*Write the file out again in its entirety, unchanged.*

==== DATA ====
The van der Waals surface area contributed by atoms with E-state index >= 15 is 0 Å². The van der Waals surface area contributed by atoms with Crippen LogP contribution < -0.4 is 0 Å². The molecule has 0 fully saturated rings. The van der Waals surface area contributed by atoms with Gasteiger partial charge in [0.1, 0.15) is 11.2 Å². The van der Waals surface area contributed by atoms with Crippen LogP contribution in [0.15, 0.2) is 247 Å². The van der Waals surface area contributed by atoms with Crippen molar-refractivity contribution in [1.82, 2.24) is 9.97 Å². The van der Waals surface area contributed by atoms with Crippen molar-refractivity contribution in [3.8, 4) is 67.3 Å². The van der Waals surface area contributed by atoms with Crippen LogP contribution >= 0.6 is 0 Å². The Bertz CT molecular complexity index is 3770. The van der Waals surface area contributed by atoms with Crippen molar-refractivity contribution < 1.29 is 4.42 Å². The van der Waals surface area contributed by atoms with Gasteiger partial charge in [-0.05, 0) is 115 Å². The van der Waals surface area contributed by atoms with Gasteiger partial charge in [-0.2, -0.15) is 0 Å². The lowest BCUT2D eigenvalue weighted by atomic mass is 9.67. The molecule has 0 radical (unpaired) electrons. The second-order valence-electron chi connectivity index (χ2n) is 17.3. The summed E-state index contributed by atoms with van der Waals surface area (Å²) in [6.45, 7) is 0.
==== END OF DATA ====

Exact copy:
The van der Waals surface area contributed by atoms with E-state index >= 15 is 0 Å². The van der Waals surface area contributed by atoms with Crippen LogP contribution < -0.4 is 0 Å². The molecule has 0 fully saturated rings. The van der Waals surface area contributed by atoms with Gasteiger partial charge in [0.1, 0.15) is 11.2 Å². The van der Waals surface area contributed by atoms with Crippen LogP contribution in [0.15, 0.2) is 247 Å². The van der Waals surface area contributed by atoms with Crippen molar-refractivity contribution in [1.82, 2.24) is 9.97 Å². The van der Waals surface area contributed by atoms with Crippen molar-refractivity contribution in [3.8, 4) is 67.3 Å². The van der Waals surface area contributed by atoms with Crippen LogP contribution >= 0.6 is 0 Å². The Bertz CT molecular complexity index is 3770. The van der Waals surface area contributed by atoms with Crippen molar-refractivity contribution < 1.29 is 4.42 Å². The van der Waals surface area contributed by atoms with Gasteiger partial charge in [-0.05, 0) is 115 Å². The van der Waals surface area contributed by atoms with Gasteiger partial charge in [-0.2, -0.15) is 0 Å². The lowest BCUT2D eigenvalue weighted by atomic mass is 9.67. The molecule has 0 radical (unpaired) electrons. The second-order valence-electron chi connectivity index (χ2n) is 17.3. The summed E-state index contributed by atoms with van der Waals surface area (Å²) in [6.45, 7) is 0.